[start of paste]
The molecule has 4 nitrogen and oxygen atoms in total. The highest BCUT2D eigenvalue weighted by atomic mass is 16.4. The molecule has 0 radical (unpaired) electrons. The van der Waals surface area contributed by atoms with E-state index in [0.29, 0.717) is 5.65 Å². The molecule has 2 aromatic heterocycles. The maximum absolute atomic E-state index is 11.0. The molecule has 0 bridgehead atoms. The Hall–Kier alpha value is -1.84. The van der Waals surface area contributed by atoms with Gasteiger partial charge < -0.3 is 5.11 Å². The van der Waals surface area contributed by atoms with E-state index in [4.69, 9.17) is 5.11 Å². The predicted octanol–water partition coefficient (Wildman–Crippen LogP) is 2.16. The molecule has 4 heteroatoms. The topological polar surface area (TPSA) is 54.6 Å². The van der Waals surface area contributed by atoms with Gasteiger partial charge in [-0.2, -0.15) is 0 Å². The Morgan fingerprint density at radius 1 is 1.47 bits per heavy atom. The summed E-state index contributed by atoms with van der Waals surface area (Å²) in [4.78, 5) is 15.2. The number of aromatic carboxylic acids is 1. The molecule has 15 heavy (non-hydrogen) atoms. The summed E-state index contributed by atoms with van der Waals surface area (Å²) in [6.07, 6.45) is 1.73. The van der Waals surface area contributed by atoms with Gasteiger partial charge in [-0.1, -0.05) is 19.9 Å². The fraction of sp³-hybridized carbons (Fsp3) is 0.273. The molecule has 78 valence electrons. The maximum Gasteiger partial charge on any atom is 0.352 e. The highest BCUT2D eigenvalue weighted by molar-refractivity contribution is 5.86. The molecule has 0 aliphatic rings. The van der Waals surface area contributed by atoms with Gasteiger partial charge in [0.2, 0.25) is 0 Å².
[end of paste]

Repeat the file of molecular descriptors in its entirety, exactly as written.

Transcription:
The molecule has 4 nitrogen and oxygen atoms in total. The highest BCUT2D eigenvalue weighted by atomic mass is 16.4. The molecule has 0 radical (unpaired) electrons. The van der Waals surface area contributed by atoms with E-state index in [0.29, 0.717) is 5.65 Å². The molecule has 2 aromatic heterocycles. The maximum absolute atomic E-state index is 11.0. The molecule has 0 bridgehead atoms. The Hall–Kier alpha value is -1.84. The van der Waals surface area contributed by atoms with Gasteiger partial charge < -0.3 is 5.11 Å². The van der Waals surface area contributed by atoms with E-state index in [4.69, 9.17) is 5.11 Å². The predicted octanol–water partition coefficient (Wildman–Crippen LogP) is 2.16. The molecule has 4 heteroatoms. The topological polar surface area (TPSA) is 54.6 Å². The van der Waals surface area contributed by atoms with Gasteiger partial charge in [-0.2, -0.15) is 0 Å². The Morgan fingerprint density at radius 1 is 1.47 bits per heavy atom. The summed E-state index contributed by atoms with van der Waals surface area (Å²) in [4.78, 5) is 15.2. The number of aromatic carboxylic acids is 1. The molecule has 15 heavy (non-hydrogen) atoms. The summed E-state index contributed by atoms with van der Waals surface area (Å²) in [6.07, 6.45) is 1.73. The van der Waals surface area contributed by atoms with Gasteiger partial charge in [-0.1, -0.05) is 19.9 Å². The fraction of sp³-hybridized carbons (Fsp3) is 0.273. The molecule has 78 valence electrons. The maximum Gasteiger partial charge on any atom is 0.352 e. The highest BCUT2D eigenvalue weighted by molar-refractivity contribution is 5.86. The molecule has 0 aliphatic rings. The van der Waals surface area contributed by atoms with Gasteiger partial charge in [0.2, 0.25) is 0 Å².